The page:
I’m so sad that I won’t be making it to ALA Midwinter this year. As an English teacher and amateur librarian (a few friends and I curate small collections of favorite books for libraries/schools in need around the world), I like to keep tabs on the library world and mingle with like-minded book lovers. And I tend to be an author lecture/signing junkie. That said, I thought I’d give a list of my observations/preferences for lucky authors who will be promoting their books at ALA this year.
1. Keep the lines moving. Or not. I’m on the fence about this one. I hate waiting in line for an hour to get an ARC signed, but it does build suspense (also good friendships with other librarians/teachers). And there is something visually exciting about a long line. It’s the “what’s that? Who has a long line? Must be good. I want in.” Phenomenon. If ALA is a place to build buzz, a long line can do that, I suppose.
2. Ask each person’s name and quickly try to find common ground. Look at a nametag. Talk about a place. Give a compliment specific to the person. As book advocates, we want to connect to the authors behind the books so that we feel excited to hype their books. But, as stated in #1, if you spend too much time talking to any one person we might leave the line figuring we won't get to the front of the line in time to meet you, especially if we aren't die-hard fans of your work yet.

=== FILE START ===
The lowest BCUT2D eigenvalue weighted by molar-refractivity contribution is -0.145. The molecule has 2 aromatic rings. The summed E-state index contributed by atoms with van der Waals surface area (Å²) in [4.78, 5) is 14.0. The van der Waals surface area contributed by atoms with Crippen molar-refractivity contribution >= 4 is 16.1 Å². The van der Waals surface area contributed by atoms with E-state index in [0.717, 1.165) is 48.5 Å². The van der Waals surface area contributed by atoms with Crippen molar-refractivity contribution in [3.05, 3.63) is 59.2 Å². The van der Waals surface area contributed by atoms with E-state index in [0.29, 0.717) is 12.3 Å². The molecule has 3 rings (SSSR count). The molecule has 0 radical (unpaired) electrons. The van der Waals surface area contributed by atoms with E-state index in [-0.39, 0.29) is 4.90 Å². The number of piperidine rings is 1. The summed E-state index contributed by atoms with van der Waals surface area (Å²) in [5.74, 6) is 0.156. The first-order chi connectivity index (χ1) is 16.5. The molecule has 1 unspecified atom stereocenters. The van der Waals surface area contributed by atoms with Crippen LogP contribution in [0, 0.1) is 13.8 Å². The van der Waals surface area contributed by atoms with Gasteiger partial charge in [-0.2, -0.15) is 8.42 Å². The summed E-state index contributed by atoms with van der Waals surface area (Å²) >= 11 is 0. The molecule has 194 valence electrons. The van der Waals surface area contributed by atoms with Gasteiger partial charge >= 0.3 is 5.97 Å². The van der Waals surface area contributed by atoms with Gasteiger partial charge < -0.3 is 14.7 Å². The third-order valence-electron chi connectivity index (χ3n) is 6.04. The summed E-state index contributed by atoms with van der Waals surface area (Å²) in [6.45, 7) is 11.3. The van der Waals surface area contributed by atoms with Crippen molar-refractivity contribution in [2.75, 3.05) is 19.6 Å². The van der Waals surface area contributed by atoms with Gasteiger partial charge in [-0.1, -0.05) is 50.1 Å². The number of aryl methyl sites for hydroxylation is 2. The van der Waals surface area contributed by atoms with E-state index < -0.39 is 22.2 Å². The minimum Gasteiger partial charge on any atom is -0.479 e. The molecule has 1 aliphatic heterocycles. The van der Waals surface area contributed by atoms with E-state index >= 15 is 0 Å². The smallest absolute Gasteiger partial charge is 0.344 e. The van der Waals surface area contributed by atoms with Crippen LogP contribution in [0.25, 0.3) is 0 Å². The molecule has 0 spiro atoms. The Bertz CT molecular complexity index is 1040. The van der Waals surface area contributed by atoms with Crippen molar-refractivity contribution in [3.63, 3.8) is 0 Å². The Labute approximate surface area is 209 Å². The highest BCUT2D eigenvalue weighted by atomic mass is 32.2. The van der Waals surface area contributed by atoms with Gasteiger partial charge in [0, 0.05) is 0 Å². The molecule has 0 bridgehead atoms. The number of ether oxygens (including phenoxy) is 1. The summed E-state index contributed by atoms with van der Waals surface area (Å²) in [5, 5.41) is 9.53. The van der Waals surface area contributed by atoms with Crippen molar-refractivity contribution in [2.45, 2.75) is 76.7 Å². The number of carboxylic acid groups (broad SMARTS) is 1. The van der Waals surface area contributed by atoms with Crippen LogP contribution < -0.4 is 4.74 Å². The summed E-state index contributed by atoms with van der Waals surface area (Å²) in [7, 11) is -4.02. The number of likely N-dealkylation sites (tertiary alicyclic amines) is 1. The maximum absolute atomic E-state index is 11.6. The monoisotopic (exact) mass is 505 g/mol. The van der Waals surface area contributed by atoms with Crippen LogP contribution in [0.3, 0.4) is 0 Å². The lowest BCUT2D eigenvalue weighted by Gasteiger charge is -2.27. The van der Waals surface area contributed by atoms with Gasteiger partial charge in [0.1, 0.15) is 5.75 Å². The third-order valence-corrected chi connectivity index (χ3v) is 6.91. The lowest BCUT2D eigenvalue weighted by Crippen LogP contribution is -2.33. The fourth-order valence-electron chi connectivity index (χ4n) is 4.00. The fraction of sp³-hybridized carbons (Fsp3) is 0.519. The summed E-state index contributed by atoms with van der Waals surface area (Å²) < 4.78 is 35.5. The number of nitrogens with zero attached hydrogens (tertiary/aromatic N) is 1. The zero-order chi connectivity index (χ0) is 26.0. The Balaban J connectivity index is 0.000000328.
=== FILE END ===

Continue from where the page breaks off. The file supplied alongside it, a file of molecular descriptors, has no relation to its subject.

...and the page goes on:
3. Something special in the signature. I often read the books first then give them away as prizes in my classroom (good opportunity to talk about upcoming books/authors and get kids excited to read) so I don’t get a lot of them personalized to me. That said, it’s nice to have something special in the signature. Many authors opt for taglines (often some form of pun on the title), which is fine, but my favorite generic signatures feel more alive. Recently my friends and I purchased Beck’s new sheet music “album” as signed first editions from Mc Sweeneys. When they arrived, we compared signatures and died laughing. Each version was different. Mine had a backwards “C” and my brother’s trailed off to nothing by the “k”. Even in his signature, Beck seemed “over it” (his brand). We loved it.
4. Giveaways? I’ve seen a lot of them (bookmarks, nail polish, and the like), but my favorites were the ones that really matched with who the author is. I have a slightly creepy picture from a garage sale from Ransom Riggs that I treasure as my bookmark to Miss Peregrine’s Home for Peculiar Children, and one day I brought my mother to see Joanne Fluke speak on a mystery writer’s panel. She’d gone to hear one of the other authors, but Joanne Fluke made cookies for everyone from one of the recipes in her book. My mom is now a huge fan of Fluke’s series and talks about it to anyone who will listen... "and you know, the nice woman made us all cookies! Probably took her all night..."
5. Forget about yourself/ tips one to four. It’s often said that the most charming individuals are the ones who make others feel good about themselves. Don’t think about how it will go or what people will think of you. Instead, think of connecting with a fellow human being who also happens to be a book-lover! What a great gift that is. :)
PS Remember: Our contest to "win" a teen beta-reader is open to both published and unpublished writers. Want to see how reluctant teen readers will react to your new work? Send it on in. Contest details are in yesterday's blog posting. :)